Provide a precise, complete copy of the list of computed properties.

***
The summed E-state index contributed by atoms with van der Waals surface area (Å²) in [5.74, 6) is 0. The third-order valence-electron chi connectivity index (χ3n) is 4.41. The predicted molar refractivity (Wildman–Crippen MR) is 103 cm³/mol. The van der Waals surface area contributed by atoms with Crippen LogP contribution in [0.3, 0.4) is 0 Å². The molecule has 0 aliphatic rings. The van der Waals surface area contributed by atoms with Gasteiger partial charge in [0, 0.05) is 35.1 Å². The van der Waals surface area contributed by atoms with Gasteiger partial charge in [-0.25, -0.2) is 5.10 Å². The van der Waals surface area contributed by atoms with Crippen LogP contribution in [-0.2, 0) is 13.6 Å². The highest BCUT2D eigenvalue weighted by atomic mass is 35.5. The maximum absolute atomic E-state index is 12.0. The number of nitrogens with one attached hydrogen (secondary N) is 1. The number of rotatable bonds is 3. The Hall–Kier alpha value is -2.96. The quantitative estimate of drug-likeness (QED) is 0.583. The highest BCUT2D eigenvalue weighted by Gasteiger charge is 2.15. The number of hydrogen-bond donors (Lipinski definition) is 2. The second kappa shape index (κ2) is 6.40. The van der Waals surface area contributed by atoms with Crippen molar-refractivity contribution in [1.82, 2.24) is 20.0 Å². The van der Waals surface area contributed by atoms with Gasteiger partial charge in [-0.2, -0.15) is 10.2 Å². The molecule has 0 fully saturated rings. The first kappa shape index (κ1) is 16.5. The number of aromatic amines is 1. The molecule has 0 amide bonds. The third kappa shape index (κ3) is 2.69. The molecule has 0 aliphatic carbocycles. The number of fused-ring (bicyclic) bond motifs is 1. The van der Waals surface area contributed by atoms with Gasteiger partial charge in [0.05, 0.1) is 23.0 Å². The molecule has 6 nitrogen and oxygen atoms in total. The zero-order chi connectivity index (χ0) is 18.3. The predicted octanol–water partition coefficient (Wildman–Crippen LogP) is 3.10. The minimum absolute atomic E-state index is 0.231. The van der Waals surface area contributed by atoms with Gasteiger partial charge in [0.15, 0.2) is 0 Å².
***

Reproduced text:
The summed E-state index contributed by atoms with van der Waals surface area (Å²) in [5.74, 6) is 0. The third-order valence-electron chi connectivity index (χ3n) is 4.41. The predicted molar refractivity (Wildman–Crippen MR) is 103 cm³/mol. The van der Waals surface area contributed by atoms with Crippen LogP contribution in [0.3, 0.4) is 0 Å². The molecule has 0 aliphatic rings. The van der Waals surface area contributed by atoms with Gasteiger partial charge in [0, 0.05) is 35.1 Å². The van der Waals surface area contributed by atoms with Gasteiger partial charge in [-0.25, -0.2) is 5.10 Å². The van der Waals surface area contributed by atoms with Crippen LogP contribution in [-0.2, 0) is 13.6 Å². The highest BCUT2D eigenvalue weighted by atomic mass is 35.5. The maximum absolute atomic E-state index is 12.0. The number of nitrogens with one attached hydrogen (secondary N) is 1. The number of rotatable bonds is 3. The Hall–Kier alpha value is -2.96. The quantitative estimate of drug-likeness (QED) is 0.583. The highest BCUT2D eigenvalue weighted by Gasteiger charge is 2.15. The number of hydrogen-bond donors (Lipinski definition) is 2. The second kappa shape index (κ2) is 6.40. The van der Waals surface area contributed by atoms with Crippen molar-refractivity contribution in [1.82, 2.24) is 20.0 Å². The van der Waals surface area contributed by atoms with Gasteiger partial charge in [-0.2, -0.15) is 10.2 Å². The molecule has 0 fully saturated rings. The first kappa shape index (κ1) is 16.5. The number of aromatic amines is 1. The molecule has 0 amide bonds. The third kappa shape index (κ3) is 2.69. The molecule has 0 aliphatic carbocycles. The number of fused-ring (bicyclic) bond motifs is 1. The van der Waals surface area contributed by atoms with Gasteiger partial charge in [0.05, 0.1) is 23.0 Å². The molecule has 6 nitrogen and oxygen atoms in total. The zero-order chi connectivity index (χ0) is 18.3. The predicted octanol–water partition coefficient (Wildman–Crippen LogP) is 3.10. The minimum absolute atomic E-state index is 0.231. The van der Waals surface area contributed by atoms with Gasteiger partial charge in [0.15, 0.2) is 0 Å².